Christians in Central African Republic have been murdered in revenge for an attack on Muslim rebels.
At least seven people have been killed this week in fights between Muslims and Christians.
Three Muslim official were taken hostage and killed. Three Christians were then taken in a revenge attack in the capital Bangui and also killed, according to Reuters.
A seventh person has also been killed, adding to the violence which threatens talks convened by President Catherine Samba-Panza intended to help restore order. The international community is lobbying for the republic to hold elections this year.
Government spokesman Dominique Said Paguindj told Reuters: "Seven people are dead since yesterday, including the Seleka officials and the young people from Lakouanga."
The violence dates from 2013 when Seleka rebels seized power for a brief period in the majority Muslim country, a former French colony.
The latest killings began at the end of September when a Muslim man was murdered. Dozens of people have died in revenge attacks.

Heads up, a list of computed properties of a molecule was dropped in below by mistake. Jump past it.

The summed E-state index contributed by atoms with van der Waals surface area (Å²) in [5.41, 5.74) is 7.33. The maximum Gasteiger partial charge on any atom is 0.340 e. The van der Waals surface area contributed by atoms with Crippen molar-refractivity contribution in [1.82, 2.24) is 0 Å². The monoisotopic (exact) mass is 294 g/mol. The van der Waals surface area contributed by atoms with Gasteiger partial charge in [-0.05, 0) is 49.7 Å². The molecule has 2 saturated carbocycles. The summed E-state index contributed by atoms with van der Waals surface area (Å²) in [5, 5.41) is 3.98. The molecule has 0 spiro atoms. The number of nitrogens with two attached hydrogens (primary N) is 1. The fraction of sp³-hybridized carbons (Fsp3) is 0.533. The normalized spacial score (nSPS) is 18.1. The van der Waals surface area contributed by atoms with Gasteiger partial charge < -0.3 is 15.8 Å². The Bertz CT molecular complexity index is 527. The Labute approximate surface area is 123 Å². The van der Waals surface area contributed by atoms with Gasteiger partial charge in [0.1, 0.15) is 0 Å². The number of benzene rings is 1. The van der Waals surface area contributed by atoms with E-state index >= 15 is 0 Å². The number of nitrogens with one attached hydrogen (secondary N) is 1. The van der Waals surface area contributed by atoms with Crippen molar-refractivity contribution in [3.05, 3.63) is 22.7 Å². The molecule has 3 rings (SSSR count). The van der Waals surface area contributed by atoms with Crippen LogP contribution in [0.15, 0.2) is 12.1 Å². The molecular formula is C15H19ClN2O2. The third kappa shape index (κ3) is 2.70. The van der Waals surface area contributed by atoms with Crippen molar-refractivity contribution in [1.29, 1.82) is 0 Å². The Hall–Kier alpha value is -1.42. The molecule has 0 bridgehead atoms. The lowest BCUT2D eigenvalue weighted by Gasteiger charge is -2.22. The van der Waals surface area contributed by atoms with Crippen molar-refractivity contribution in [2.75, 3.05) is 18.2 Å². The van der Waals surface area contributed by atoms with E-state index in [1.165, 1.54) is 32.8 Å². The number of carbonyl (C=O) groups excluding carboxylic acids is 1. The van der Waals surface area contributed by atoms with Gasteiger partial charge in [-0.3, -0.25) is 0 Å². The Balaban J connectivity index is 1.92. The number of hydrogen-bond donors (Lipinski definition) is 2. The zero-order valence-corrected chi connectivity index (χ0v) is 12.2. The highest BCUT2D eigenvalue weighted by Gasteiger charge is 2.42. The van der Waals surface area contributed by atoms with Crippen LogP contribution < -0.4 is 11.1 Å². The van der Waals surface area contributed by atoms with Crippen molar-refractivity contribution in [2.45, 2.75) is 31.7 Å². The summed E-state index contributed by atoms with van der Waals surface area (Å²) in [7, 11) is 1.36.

The Catholic Herald said the killings risk jeopardising the peace talks.
It comes as the Vatican prepares for Pope Francis at the end of November. He will also visit Kenya and Uganda. It is hoped his visit might further the cause of peace in the troubled nation. While there he will meet Muslims in the central mosque.
Imam Omar Kobine Layama, president of the Islamic Council said in an interview with Catholic News Service that Muslim leaders had asked Pope Francis to call on rebel groups to give up their weapons.
"The Holy Father has already done a great deal to help all Central Africans, whether they're Catholics, Muslims, Protestants or animists," he said. "This will be, first and foremost, an occasion for prayer. But it will also allow us to present our Muslim community to the world, highlighting its anxieties and fears."